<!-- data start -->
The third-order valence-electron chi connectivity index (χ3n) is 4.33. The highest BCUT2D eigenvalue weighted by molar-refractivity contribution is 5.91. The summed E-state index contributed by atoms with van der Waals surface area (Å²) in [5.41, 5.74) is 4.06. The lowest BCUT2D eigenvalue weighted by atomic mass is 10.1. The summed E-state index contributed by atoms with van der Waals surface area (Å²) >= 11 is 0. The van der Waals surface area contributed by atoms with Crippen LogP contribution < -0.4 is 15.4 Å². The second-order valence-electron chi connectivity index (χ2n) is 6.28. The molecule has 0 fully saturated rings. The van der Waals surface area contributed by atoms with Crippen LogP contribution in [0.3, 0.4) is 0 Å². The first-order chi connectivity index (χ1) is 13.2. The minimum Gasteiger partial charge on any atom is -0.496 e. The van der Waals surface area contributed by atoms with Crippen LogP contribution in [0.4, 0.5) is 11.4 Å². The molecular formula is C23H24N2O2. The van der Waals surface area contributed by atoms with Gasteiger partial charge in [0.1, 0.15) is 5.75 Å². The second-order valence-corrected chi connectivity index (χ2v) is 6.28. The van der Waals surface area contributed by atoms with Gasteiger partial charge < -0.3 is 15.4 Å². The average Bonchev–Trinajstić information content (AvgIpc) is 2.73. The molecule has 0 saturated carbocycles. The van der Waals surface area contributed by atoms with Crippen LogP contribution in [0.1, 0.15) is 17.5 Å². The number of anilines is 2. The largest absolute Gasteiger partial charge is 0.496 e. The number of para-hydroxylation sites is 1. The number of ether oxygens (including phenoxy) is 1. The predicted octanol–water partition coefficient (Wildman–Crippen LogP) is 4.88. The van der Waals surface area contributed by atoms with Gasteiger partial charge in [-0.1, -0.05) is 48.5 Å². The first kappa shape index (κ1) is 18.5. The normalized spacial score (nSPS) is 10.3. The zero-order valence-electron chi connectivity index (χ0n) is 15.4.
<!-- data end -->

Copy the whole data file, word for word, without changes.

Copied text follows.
The third-order valence-electron chi connectivity index (χ3n) is 4.33. The highest BCUT2D eigenvalue weighted by molar-refractivity contribution is 5.91. The summed E-state index contributed by atoms with van der Waals surface area (Å²) in [5.41, 5.74) is 4.06. The lowest BCUT2D eigenvalue weighted by atomic mass is 10.1. The summed E-state index contributed by atoms with van der Waals surface area (Å²) >= 11 is 0. The van der Waals surface area contributed by atoms with Crippen LogP contribution < -0.4 is 15.4 Å². The second-order valence-electron chi connectivity index (χ2n) is 6.28. The molecule has 0 fully saturated rings. The van der Waals surface area contributed by atoms with Crippen LogP contribution in [0.3, 0.4) is 0 Å². The first-order chi connectivity index (χ1) is 13.2. The minimum Gasteiger partial charge on any atom is -0.496 e. The van der Waals surface area contributed by atoms with Crippen LogP contribution in [0.4, 0.5) is 11.4 Å². The molecular formula is C23H24N2O2. The van der Waals surface area contributed by atoms with Gasteiger partial charge in [0.1, 0.15) is 5.75 Å². The second-order valence-corrected chi connectivity index (χ2v) is 6.28. The van der Waals surface area contributed by atoms with Gasteiger partial charge < -0.3 is 15.4 Å². The average Bonchev–Trinajstić information content (AvgIpc) is 2.73. The molecule has 0 saturated carbocycles. The van der Waals surface area contributed by atoms with Crippen LogP contribution in [0.1, 0.15) is 17.5 Å². The number of anilines is 2. The largest absolute Gasteiger partial charge is 0.496 e. The number of para-hydroxylation sites is 1. The number of ether oxygens (including phenoxy) is 1. The predicted octanol–water partition coefficient (Wildman–Crippen LogP) is 4.88. The van der Waals surface area contributed by atoms with Gasteiger partial charge in [-0.1, -0.05) is 48.5 Å². The first kappa shape index (κ1) is 18.5. The normalized spacial score (nSPS) is 10.3. The zero-order valence-electron chi connectivity index (χ0n) is 15.4.